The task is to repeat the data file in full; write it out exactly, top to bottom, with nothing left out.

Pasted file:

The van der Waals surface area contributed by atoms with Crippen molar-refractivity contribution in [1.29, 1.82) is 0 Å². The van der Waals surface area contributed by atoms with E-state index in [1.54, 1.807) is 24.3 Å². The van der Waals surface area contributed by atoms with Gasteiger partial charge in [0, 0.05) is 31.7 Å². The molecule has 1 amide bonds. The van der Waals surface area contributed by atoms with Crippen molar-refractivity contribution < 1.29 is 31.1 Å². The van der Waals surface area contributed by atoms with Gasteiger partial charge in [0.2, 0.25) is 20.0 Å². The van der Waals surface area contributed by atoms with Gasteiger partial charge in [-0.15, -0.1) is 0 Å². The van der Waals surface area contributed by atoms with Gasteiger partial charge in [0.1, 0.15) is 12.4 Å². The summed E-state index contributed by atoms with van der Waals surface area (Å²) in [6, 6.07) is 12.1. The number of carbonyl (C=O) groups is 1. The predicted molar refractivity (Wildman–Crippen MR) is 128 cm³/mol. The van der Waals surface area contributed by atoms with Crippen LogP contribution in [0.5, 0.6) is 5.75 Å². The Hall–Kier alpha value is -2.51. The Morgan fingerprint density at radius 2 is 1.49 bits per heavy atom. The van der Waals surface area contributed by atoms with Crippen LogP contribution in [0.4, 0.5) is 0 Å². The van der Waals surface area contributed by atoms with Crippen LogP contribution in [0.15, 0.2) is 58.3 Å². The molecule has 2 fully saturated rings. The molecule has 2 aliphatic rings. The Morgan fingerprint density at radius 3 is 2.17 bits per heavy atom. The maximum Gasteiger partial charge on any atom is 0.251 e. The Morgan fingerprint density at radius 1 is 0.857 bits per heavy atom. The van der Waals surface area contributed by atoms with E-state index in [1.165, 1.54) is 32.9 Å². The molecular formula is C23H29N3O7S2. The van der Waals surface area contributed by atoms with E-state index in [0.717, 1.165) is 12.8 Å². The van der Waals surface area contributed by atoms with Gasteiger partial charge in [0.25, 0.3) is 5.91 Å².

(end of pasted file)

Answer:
The van der Waals surface area contributed by atoms with Crippen molar-refractivity contribution in [1.29, 1.82) is 0 Å². The van der Waals surface area contributed by atoms with E-state index in [1.54, 1.807) is 24.3 Å². The van der Waals surface area contributed by atoms with Gasteiger partial charge in [0, 0.05) is 31.7 Å². The molecule has 1 amide bonds. The van der Waals surface area contributed by atoms with Crippen molar-refractivity contribution < 1.29 is 31.1 Å². The van der Waals surface area contributed by atoms with Gasteiger partial charge in [0.2, 0.25) is 20.0 Å². The van der Waals surface area contributed by atoms with Gasteiger partial charge in [-0.15, -0.1) is 0 Å². The van der Waals surface area contributed by atoms with Gasteiger partial charge in [0.1, 0.15) is 12.4 Å². The summed E-state index contributed by atoms with van der Waals surface area (Å²) in [6, 6.07) is 12.1. The number of carbonyl (C=O) groups is 1. The predicted molar refractivity (Wildman–Crippen MR) is 128 cm³/mol. The van der Waals surface area contributed by atoms with Crippen LogP contribution in [0.5, 0.6) is 5.75 Å². The Hall–Kier alpha value is -2.51. The Morgan fingerprint density at radius 2 is 1.49 bits per heavy atom. The van der Waals surface area contributed by atoms with Crippen LogP contribution in [0.4, 0.5) is 0 Å². The van der Waals surface area contributed by atoms with Crippen LogP contribution in [0.15, 0.2) is 58.3 Å². The molecule has 2 fully saturated rings. The molecule has 2 aliphatic rings. The Morgan fingerprint density at radius 3 is 2.17 bits per heavy atom. The maximum Gasteiger partial charge on any atom is 0.251 e. The Morgan fingerprint density at radius 1 is 0.857 bits per heavy atom. The van der Waals surface area contributed by atoms with E-state index in [1.165, 1.54) is 32.9 Å². The molecular formula is C23H29N3O7S2. The van der Waals surface area contributed by atoms with E-state index in [0.717, 1.165) is 12.8 Å². The van der Waals surface area contributed by atoms with Gasteiger partial charge in [0.25, 0.3) is 5.91 Å².